Like the aediles they were only minor (lower ranked) magistrates. They had the right to attend meetings of the senate and were eligible to be elected to the senate; however, priority was given to those who held higher ranks. The quaestors assisted the consuls of Rome in dealing with the persecution of criminal offences before the assembly of centuries. They were also appointed to aid the consuls in matters of administration of public finance. Two quaestors started and that number increased many times over the years and they were assigned to consuls to perform different tasks.
During the reign of Julius Caesar there were forty quaestors that assisted with primarily financial matters. The tribunes were not classified as magistrates but they had powers and had a strong impact on the community. They consisted of exclusively plebeians. The tribunes acted as representatives of the people. They had the power to invalidate the acts of magistrates by simply vetoing over them in the meetings of the senate. This gave them the power to prevent specific bodies of the magistrate from functioning. The consuls held the highest rank of the ordinary magistrates.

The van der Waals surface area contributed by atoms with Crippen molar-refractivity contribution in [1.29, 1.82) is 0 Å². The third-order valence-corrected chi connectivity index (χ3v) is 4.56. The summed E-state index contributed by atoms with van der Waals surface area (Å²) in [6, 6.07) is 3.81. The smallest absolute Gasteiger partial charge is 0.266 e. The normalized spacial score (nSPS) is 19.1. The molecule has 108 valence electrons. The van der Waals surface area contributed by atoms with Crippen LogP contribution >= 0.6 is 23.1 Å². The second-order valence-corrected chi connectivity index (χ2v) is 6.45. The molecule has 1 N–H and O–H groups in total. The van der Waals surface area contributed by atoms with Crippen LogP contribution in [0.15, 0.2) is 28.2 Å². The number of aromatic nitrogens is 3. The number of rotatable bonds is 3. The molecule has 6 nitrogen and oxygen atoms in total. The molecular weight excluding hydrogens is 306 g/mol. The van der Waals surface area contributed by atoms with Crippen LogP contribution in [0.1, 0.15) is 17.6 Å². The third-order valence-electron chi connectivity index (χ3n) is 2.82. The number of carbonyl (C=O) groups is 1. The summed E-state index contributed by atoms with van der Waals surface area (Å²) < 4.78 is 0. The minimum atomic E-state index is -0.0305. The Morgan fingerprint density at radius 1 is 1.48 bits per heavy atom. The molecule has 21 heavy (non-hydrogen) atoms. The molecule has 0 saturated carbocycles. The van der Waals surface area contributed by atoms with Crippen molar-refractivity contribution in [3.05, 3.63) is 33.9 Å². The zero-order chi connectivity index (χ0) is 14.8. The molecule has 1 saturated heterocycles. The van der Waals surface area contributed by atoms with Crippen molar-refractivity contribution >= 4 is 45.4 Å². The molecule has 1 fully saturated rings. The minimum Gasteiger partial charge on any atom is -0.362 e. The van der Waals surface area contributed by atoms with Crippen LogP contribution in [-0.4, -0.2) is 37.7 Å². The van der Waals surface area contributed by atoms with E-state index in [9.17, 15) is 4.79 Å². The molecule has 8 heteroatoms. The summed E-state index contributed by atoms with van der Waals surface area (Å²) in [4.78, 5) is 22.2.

However, outside of this hierarchy there was a special magistrate know as the dictator. The dictator had the entire concentrated power of the state in his hands. Only in the state of emergency was a dictator nominated by a consul. During his six-month period in power the dictator was superior to all other magistrates, the senate and the roman people. Dictatorships, for example, Julius Caesar, were outside the Roman constitution and were based primarily on military force. The majority of the other Roman citizens were members of popular assemblies. The first popular assembly of the Roman people was the curiate assembly.
This dates back to the period of the kings. The curiate assembly was divided into thirty curiae, or “brotherhoods of men” (Mousourakis, “The Historical and Institutional Context of Roman Law” 102), whose members were tied together through blood relation. Later, during the start of the Republic, the curiate assembly was obsolete due to the emerging new political body. During this time the curiate assembly was split into two assemblies: assembly of the centuries (comitia centuriata) and the assembly of the tribes (comitia tribute), which accounted for the whole citizen body of Rome.